ACAS 2015 Fundraising
1 min

The Asian Community AIDS Service needs your help

The community group counts on creative fundraising now more than ever

Andrew Miao has worked with Toronto’s Asian Community AIDS Service since 2011, providing services and support for people living with HIV. Credit: Submitted

Xtra Spark profiles current activism in our communities. This article stems from a partnership between Xtra Spark and ACAS (Asian Community AIDS Services) in which we are supporting their organization with targeted media coverage that gives our readership pathways to take action.

Toronto’s Asian Community AIDS Service is a staple to the people it serves. ACAS strives to provide holistic, comprehensive help to those in the Asian-Canadian community who, in some way or another, have had their lives shaped by HIV. With its participation in the Scotiabank Charity Challenge coming up on Oct 18, 2015, ACAS hopes to remind people that the support it offers is vital and that many people rely on the services it runs.

Andrew Miao has worked with ACAS since 2011 as a support program coordinator — though he started volunteering with ACAS in 2008 — and has worked directly with East and Southeast Asian Torontonians living with HIV and their friends, families and partners. Together with Jenny Cheng, who manages the women’s support program, Miao provides care and assistance at every step along the way, and both Miao and Cheng make themselves available by phone to their clients 24 hours a day, in case of emergencies.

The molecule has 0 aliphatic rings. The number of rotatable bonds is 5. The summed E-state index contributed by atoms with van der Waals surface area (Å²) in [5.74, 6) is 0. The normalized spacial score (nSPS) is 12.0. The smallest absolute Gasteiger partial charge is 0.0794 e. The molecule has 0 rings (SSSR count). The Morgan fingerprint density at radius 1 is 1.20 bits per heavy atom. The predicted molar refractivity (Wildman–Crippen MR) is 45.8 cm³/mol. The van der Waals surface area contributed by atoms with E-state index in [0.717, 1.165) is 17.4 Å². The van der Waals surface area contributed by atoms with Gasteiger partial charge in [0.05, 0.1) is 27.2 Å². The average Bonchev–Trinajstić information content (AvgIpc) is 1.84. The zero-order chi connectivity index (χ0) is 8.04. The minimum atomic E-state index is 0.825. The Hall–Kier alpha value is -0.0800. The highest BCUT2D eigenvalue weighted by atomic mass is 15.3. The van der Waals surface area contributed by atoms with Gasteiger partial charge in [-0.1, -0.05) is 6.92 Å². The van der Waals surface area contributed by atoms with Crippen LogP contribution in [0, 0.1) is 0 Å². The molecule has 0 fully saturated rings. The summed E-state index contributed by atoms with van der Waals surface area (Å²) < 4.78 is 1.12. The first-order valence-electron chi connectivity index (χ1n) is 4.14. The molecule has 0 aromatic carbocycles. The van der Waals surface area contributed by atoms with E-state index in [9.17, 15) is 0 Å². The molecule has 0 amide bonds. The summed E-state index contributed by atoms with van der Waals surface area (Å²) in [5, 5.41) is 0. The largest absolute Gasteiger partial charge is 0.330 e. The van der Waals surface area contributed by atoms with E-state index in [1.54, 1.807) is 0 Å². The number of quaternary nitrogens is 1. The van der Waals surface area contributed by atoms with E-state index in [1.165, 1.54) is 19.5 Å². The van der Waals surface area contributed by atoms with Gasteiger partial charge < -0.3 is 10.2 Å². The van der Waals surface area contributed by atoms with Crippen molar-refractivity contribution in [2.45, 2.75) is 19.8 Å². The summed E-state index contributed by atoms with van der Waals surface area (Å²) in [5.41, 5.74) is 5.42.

They offer emotional support, create community spaces for those who have recently contracted the virus or are grieving the loss of loved ones to the disease, or simply provide an ear for those who just need someone to talk to.

Miao also works to provide his clients with practical support. This includes accompanying them to appointments for employment, housing and medical care, assisting them with accessing financial assistance and providing interpretation services for those who cannot speak English.

In addition to the HIV support groups, ACAS also runs a youth program that provides crucial support to a younger generation. The youth program strives not only to educate, but to empower youth to become peer educators — an important step in mitigating the social stigma HIV still carries.

However, the youth program needs help to stay afloat. “The funding was cut by the city of Toronto,” Miao says. “Young people need a place to go to talk about prevention, their sexual identity.”

As government funding dries up, ACAS must rely on fundraising from the community — that’s why the Scotiabank Charity Challenge is an important opportunity to raise awareness.